Speed Up and Slow Down: Changes and Challenges of Blended Learning in Medicine during the Pandemic

Concurrent Session 5
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Brief Abstract

A virus has become the most significant driving force of medical education transformation.  It has blended learning in medicine at an unprecedented speed.  In this panel, the educators from different medical schools discuss the changes, challenges, lessons learned; and thus shed some light for optimal blending in the future.


Dr. Zhang taught her first class at the age of eleven. Since then, her passion for teaching has continued to grow. After eight years of medical school in China (Shandong University School of Medicine), she came to the United States and got her Ph.D. in biochemistry and molecular biology from Southern Illinois University-Carbondale. Dr. Zhang has taught a wide range of basic medical science and clinical laboratory courses including anatomy, physiology, cell and molecular biology, molecular diagnostics, microbiology, genetics, biochemistry, pathophysiology, pathology, pharmacology and reproductive medicine at both the undergraduate and graduate level before joining the Department of Pathology and Laboratory Medicine at the Robert Larner, M.D. College of Medicine at the University of Vermont. Dr. Zhang has been the recipient of many awards in speech competitions, presentations, and teaching during her school years, both in China and the United States. Since she began teaching online in 2004, Dr. Zhang has been interested in new technologies that bring teaching and learning to a new and higher level. She has been invited to host several national and international workshops in online teaching since 2009. Dr. Zhang enjoys reading, writing, painting, cooking, and nature in her free time.
Dr Horneffer has been working to advance medical education as a passion formany years. After attending Yale as an undergraduate and Johns Hopkins for medical school and residency, he practiced medicine as a cardiac surgeon in Maryland, USA. In mid-career, he was asked to help bring medical education to the underserved in the Pacific area. He accepted the position as Dean of a medical school, based in Independent Samoa, which he led to be the first accredited in the world to use an entirely online-delivered didactic curriculum and educate students simultaneously on multiple continents. Today he is helping evolve medical education models and serves as Executive Dean for a small Jamaican school (AAIMS) to help improve its teaching and train physicians for an underserved part of Jamaica. At Lecturio, he serves as Director of Medical Education, helping shape its innovative offering which includes supporting development initiatives in Africa and Afghanistan.
Mark A. Best, MD, MBA, MPH, MS (Med Ed) is a board-certified pathologist with over 25 years medical education experience, and with the last 19 years focused on teaching. He completed a two-year fellowship in healthcare quality improvement, and received a Patient Safety Improvement Award in 2002. He has been facilitating problem-based learning groups (medical students & masters degree students) since 2005, and received the 2019 John M. & Silva Ferretti Award for Distinguished Teaching. He is the Co-chair of the medical sciences section of the Florida Academy of Sciences.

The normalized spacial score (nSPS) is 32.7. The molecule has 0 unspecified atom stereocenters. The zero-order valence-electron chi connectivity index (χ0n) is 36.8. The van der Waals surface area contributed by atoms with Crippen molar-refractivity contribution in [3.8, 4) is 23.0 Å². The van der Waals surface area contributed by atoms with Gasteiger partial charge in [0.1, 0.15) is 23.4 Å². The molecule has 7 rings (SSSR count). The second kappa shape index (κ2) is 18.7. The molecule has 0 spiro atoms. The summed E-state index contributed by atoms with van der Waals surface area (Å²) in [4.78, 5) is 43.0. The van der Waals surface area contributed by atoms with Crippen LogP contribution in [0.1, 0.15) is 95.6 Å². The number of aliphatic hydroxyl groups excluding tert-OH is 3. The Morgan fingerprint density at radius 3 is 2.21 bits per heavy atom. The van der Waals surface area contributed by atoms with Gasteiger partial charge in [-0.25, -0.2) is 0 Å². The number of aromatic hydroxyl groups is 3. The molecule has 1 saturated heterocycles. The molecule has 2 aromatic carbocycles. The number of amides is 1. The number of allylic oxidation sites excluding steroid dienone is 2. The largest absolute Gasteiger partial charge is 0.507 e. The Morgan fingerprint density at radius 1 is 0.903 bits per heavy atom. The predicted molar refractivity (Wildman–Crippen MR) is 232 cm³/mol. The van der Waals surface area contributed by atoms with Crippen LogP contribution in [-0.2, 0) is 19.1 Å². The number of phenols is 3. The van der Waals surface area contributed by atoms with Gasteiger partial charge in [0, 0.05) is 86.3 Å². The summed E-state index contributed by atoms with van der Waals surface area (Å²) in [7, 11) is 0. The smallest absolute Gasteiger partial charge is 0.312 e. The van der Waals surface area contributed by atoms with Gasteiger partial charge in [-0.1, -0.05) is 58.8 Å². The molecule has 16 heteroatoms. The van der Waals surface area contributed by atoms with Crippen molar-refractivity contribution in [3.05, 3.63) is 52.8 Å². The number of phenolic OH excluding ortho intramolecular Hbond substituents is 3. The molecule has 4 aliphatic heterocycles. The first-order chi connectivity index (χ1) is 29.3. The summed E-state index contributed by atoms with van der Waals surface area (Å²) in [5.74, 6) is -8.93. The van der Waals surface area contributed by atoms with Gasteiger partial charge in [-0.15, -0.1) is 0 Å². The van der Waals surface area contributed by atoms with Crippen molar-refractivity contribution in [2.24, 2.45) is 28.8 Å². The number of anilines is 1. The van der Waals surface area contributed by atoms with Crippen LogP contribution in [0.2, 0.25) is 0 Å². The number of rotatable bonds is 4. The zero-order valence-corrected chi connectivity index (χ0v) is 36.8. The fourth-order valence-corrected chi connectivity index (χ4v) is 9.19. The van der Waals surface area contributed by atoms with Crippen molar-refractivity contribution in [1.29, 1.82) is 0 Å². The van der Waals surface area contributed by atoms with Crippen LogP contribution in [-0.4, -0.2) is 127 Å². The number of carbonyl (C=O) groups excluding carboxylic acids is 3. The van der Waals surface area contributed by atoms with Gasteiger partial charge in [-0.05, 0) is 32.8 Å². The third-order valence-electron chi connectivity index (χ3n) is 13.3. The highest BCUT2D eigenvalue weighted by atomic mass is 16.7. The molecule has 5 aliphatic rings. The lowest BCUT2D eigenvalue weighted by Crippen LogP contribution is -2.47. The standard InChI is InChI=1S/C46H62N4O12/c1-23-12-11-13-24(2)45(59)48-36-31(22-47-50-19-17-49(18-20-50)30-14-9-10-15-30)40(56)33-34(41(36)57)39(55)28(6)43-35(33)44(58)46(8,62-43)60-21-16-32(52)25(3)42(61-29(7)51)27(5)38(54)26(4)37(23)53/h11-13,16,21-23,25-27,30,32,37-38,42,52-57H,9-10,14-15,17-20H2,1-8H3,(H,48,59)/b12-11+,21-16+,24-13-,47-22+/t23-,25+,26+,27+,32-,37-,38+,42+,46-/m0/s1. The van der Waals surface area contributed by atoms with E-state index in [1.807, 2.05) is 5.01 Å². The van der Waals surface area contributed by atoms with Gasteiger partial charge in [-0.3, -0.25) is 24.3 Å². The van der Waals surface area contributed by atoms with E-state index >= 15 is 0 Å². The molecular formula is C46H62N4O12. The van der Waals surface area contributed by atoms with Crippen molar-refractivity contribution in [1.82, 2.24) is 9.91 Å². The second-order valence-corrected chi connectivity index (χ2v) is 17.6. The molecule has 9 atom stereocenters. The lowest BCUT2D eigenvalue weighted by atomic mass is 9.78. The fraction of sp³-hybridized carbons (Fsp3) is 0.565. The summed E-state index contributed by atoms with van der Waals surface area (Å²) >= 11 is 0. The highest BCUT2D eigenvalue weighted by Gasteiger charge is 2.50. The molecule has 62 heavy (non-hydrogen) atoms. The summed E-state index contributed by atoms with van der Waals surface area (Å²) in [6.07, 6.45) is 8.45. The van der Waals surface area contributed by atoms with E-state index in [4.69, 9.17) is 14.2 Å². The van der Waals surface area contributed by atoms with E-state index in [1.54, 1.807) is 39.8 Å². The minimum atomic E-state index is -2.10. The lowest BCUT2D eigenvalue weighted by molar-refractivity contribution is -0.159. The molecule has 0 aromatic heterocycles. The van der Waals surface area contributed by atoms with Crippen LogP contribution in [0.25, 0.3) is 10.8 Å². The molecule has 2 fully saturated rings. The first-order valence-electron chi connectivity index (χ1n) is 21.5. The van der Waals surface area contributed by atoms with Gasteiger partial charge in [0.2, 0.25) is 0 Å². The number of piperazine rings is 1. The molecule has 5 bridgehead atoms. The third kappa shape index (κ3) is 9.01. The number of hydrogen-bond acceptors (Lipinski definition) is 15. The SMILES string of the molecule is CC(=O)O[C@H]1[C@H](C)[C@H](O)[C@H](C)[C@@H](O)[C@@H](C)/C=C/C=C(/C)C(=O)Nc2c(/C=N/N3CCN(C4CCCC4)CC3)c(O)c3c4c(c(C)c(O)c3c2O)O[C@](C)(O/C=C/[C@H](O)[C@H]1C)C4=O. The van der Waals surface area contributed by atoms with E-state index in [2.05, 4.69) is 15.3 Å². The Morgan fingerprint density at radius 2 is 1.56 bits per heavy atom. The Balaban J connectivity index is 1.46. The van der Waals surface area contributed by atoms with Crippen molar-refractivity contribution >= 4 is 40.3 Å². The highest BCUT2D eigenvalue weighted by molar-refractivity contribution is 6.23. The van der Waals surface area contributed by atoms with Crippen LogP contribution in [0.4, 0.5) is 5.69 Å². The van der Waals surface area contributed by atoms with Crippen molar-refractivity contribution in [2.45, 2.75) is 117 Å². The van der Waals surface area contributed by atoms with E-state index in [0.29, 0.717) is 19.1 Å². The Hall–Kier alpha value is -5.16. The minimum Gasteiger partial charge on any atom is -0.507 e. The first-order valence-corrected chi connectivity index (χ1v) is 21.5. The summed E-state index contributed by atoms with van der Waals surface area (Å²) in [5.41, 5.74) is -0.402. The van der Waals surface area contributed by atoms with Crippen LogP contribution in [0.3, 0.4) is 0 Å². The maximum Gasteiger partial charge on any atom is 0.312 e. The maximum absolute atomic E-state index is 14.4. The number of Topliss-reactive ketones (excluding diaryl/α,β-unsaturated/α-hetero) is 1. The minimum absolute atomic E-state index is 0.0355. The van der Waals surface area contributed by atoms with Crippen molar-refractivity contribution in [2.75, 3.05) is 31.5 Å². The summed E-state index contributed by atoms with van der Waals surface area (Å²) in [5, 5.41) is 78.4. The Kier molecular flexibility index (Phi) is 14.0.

Dr. Everett is a Gynecologic Oncologist at the University Of Vermont Medical Center with a strong interest in medical education and simulation. Dr. Everett did her undergraduate education at Williams College and then matriculated to the University of Washington for her medical school education and residency. She then went to the University of Virginia for her gynecologic oncology fellowship. After fellowship, Dr. Everett, joined a private practice group in Seattle and had a busy clinical practice. Her clinical research interests include neoadjuvant chemotherapy for ovarian cancer and robotic surgery. In 2011, after 5 years in private practice, Dr. Everett transitioned to the University of Vermont to pursue a career in medical education. She is currently the Obstetrics and Gynecology Clerkship Director for the University Of Vermont College Of Medicine, the Director of Student Career Mentoring within the Department of Obstetrics, Gynecology, and Reproductive Sciences, and the Vice Chair of Education for the department. Dr. Everett serves on numerous medical school, hospital, and departmental committees related to medical education. In addition to her role as Clerkship Director, Dr. Everett is active in career mentoring and advising for students, and student/resident research both in the clinical and educational arenas. In addition she has experience in curriculum development in the areas of robotic surgery, laparoscopic surgery, simulation, and communication. Dr. Everett has been recognized locally for her commitment to medical education through student and resident teaching awards. In 2014, 2016, and 2017, she was awarded the UVM COM clinical teacher of the year award, the highest teaching honor. She is a graduate of the Association of Professors in Gynecology and Obstetrics (APGO) Scholars Program in 2014, a program designed to prepare her for leadership in medical education. Her educational work has been presented nationally at the Association of Professors in Gynecology (APGO) meeting, APGO/CREOG meeting and internationally at the International Association of Medical Science Educators meeting. She is currently serving a 6 year tenure on the Undergraduate Medical Education Committee (UMEC) in Obstetrics and Gynecology, a national committee dedicated to curriculum and tool development in medical student education.